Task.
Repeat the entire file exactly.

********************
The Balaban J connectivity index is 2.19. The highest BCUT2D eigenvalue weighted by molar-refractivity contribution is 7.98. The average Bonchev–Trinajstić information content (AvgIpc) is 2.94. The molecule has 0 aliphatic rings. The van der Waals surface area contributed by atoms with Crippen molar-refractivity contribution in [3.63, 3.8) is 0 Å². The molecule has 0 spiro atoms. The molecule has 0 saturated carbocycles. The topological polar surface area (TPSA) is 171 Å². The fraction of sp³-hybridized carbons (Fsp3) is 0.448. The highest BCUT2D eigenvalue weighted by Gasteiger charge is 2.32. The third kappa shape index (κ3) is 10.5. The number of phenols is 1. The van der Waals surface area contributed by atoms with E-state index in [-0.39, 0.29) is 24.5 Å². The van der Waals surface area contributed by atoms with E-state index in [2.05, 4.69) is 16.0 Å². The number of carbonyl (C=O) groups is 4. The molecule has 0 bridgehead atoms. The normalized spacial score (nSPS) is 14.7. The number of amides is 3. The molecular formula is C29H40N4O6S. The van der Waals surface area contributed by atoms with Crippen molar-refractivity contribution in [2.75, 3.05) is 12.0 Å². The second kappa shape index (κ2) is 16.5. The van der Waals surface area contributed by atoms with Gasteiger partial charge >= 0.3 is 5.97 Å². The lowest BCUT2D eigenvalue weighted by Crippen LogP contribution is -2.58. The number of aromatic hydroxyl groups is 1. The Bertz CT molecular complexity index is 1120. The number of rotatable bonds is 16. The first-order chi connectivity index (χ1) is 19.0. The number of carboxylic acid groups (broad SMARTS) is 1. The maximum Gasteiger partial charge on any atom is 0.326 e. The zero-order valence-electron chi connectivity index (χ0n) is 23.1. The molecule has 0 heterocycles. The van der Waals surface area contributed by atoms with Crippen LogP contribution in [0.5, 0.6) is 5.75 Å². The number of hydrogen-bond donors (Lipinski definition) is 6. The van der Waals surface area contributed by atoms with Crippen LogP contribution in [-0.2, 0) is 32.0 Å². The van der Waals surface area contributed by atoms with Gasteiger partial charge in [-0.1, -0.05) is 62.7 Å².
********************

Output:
The Balaban J connectivity index is 2.19. The highest BCUT2D eigenvalue weighted by molar-refractivity contribution is 7.98. The average Bonchev–Trinajstić information content (AvgIpc) is 2.94. The molecule has 0 aliphatic rings. The van der Waals surface area contributed by atoms with Crippen molar-refractivity contribution in [3.63, 3.8) is 0 Å². The molecule has 0 spiro atoms. The molecule has 0 saturated carbocycles. The topological polar surface area (TPSA) is 171 Å². The fraction of sp³-hybridized carbons (Fsp3) is 0.448. The highest BCUT2D eigenvalue weighted by Gasteiger charge is 2.32. The third kappa shape index (κ3) is 10.5. The number of phenols is 1. The van der Waals surface area contributed by atoms with E-state index in [-0.39, 0.29) is 24.5 Å². The van der Waals surface area contributed by atoms with E-state index in [2.05, 4.69) is 16.0 Å². The number of carbonyl (C=O) groups is 4. The molecule has 0 bridgehead atoms. The normalized spacial score (nSPS) is 14.7. The number of amides is 3. The molecular formula is C29H40N4O6S. The van der Waals surface area contributed by atoms with Crippen molar-refractivity contribution in [2.75, 3.05) is 12.0 Å². The second kappa shape index (κ2) is 16.5. The van der Waals surface area contributed by atoms with Gasteiger partial charge >= 0.3 is 5.97 Å². The lowest BCUT2D eigenvalue weighted by Crippen LogP contribution is -2.58. The number of aromatic hydroxyl groups is 1. The Bertz CT molecular complexity index is 1120. The number of rotatable bonds is 16. The first-order chi connectivity index (χ1) is 19.0. The number of carboxylic acid groups (broad SMARTS) is 1. The maximum Gasteiger partial charge on any atom is 0.326 e. The zero-order valence-electron chi connectivity index (χ0n) is 23.1. The molecule has 0 heterocycles. The van der Waals surface area contributed by atoms with Crippen LogP contribution in [0.5, 0.6) is 5.75 Å². The number of hydrogen-bond donors (Lipinski definition) is 6. The van der Waals surface area contributed by atoms with Crippen LogP contribution in [-0.2, 0) is 32.0 Å². The van der Waals surface area contributed by atoms with Gasteiger partial charge in [-0.1, -0.05) is 62.7 Å².